Monday, June 24, 2024

NEW STREET, BIRMINGHAM’S MAIN SHOPPING ARTERY

Birmingham features several specialised streets. For example, here, you can find the Jewellery Quarter and New Street, the main trading location. Learn more at birmingham-future.

Street by fields

The first mention of New Street dates back to 1296. Then it was called Novus Vicus. At that time, one part of New Street was built up with residential buildings, while another remained empty. There was nothing but the fields. In the middle of the 14th century, New Street was named le Newestret and it began to acquire the usual city outlines. Later, it was extended to Birmingham’s market, thus, connecting the city centre with the Bull Ring. In addition, New Street led to the house of the city founders, the de Birmingham family.

The street was significantly developed in the 18th and 19th centuries. Previously, the Town Hall appeared in the city as well. At that time, New Street was full of bright shop windows, hotels, theatres and buildings in the Elizabethan style. It also housed the Post Office.

Lost architectural objects

Birmingham and New Street were developing simultaneously. Sometimes, those changes erased some buildings from the street. They have disappeared forever from the city outline. You can find information about them only in the city’s archives.

The Guild of the Holy Cross was one of those lost buildings. Its architect was Charles Barry. Later, it was renamed the Free Grammar School. The building was rebuilt twice throughout the entire history of its existence. In 1939, the school was relocated to Edgbaston and its original building was demolished.

It wasn’t the only establishment that was moved to Edgbaston. The Hen and Chickens Inn, which was opened in 1798, was converted into the King Edward VI High School for Girls. After the school relocation, the building was demolished as well. Other buildings that housed the Colonnade Hotel were partially destroyed. That hotel was located in several buildings. Only a few of them have survived, although they have undergone some architectural changes.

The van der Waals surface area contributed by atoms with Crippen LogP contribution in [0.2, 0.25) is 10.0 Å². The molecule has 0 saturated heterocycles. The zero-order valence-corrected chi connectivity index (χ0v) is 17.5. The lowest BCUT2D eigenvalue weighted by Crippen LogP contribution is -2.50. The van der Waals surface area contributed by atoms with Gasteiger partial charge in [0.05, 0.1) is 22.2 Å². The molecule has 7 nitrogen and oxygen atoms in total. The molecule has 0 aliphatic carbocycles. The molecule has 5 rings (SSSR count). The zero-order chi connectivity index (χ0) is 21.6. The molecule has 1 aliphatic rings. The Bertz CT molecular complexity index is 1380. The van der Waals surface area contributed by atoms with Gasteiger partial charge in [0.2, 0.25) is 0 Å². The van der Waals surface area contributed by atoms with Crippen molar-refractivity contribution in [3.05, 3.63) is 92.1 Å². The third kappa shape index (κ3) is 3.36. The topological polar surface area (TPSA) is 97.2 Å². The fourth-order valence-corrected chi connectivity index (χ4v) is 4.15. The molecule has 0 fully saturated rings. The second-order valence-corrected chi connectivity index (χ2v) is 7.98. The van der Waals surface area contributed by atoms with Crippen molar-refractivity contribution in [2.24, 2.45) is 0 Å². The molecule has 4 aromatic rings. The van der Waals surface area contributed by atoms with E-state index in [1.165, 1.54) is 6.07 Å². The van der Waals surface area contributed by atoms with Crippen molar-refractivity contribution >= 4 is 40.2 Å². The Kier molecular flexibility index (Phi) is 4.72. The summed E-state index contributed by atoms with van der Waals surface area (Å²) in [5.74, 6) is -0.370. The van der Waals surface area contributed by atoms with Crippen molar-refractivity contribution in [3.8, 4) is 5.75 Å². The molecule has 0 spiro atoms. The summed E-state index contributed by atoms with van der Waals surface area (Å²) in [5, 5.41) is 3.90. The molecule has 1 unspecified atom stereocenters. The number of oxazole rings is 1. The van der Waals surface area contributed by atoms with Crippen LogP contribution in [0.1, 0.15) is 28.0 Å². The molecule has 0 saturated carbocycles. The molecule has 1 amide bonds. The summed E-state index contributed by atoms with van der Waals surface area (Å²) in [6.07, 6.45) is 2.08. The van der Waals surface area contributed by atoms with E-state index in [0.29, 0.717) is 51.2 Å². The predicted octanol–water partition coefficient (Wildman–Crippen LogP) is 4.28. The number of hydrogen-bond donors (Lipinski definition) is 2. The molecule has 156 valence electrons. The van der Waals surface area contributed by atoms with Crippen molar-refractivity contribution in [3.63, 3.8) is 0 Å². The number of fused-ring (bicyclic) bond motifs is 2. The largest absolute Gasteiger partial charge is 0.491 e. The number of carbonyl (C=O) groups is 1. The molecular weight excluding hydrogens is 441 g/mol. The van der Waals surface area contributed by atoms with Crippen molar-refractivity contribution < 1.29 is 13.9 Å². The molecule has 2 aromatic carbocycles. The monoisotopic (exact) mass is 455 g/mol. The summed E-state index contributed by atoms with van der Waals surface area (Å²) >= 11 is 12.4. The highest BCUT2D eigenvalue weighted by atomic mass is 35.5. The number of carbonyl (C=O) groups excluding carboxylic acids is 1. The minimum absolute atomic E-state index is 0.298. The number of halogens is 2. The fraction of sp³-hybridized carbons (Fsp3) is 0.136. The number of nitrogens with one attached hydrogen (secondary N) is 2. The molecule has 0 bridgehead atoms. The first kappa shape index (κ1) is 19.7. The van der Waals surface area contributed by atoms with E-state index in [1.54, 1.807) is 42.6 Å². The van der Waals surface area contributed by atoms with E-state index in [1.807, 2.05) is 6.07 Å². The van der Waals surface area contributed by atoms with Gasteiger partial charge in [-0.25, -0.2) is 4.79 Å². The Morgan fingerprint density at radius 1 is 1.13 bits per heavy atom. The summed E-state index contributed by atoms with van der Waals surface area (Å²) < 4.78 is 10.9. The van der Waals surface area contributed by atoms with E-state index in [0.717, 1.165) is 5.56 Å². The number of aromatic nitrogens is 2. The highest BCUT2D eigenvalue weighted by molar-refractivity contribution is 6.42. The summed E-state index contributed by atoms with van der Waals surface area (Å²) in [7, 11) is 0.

The Theatre Royal was located on the street for 182 years. In 1956, it was closed and its building was demolished. The history of the Theatre Royal isn’t simple, as it survived two fires. Its distinctive architectural feature was a portico. It was added to the building in 1780 by architect Samuel Wyatt.

The building of the Royal Birmingham Society of Artists also featured a Greek Doric portico. The society moved to another street, near Saint Paul’s Square. Unfortunately, its original building was destroyed, although it could be a real architectural gem today.

Back then, many buildings were demolished in the pursuit of street outlook modernisation. Among them were Birmingham’s first department store, James Bisset’s museum and the Exchange.

New New Street

New Street has remained the central pedestrian street of the city in the 21st century. There is no permanent car traffic. New Street has developed a reputation as a major shopping zone connecting Corporation Street and High Street.

Many popular brands have opened their shops here. In addition, New Street houses many restaurants of various cuisines and small popular cafes.

Although New Street is considered the main shopping area, here, you can find various financial institutions such as Royal Bank of Scotland, Santander, NatWest and others.

New Street ends at Victoria Square. Every Christmas, the street houses a Frankfurt market. During that event, the street is full of wooden counters selling accessories and clothes in German style and, of course, food. The rest of the year, New Street hosts a farmer’s market twice a month.

Today, you can also find the Burlington Hotel on New Street. It is located in a grade II listed building. This architectural gem was designed by Edward Holmes. Its construction ended in 1869. Over time, the building underwent a number of renovations. In particular, the location acquired a glass roof over the area that used to be called Burlington Passage. The modern appearance of the Burlington Hotel is a vivid example of authenticity preservation in the course of modernisation processes. You can still see the lettering of the hotel’s former name, the Midland Hotel, on Stephenson Street.

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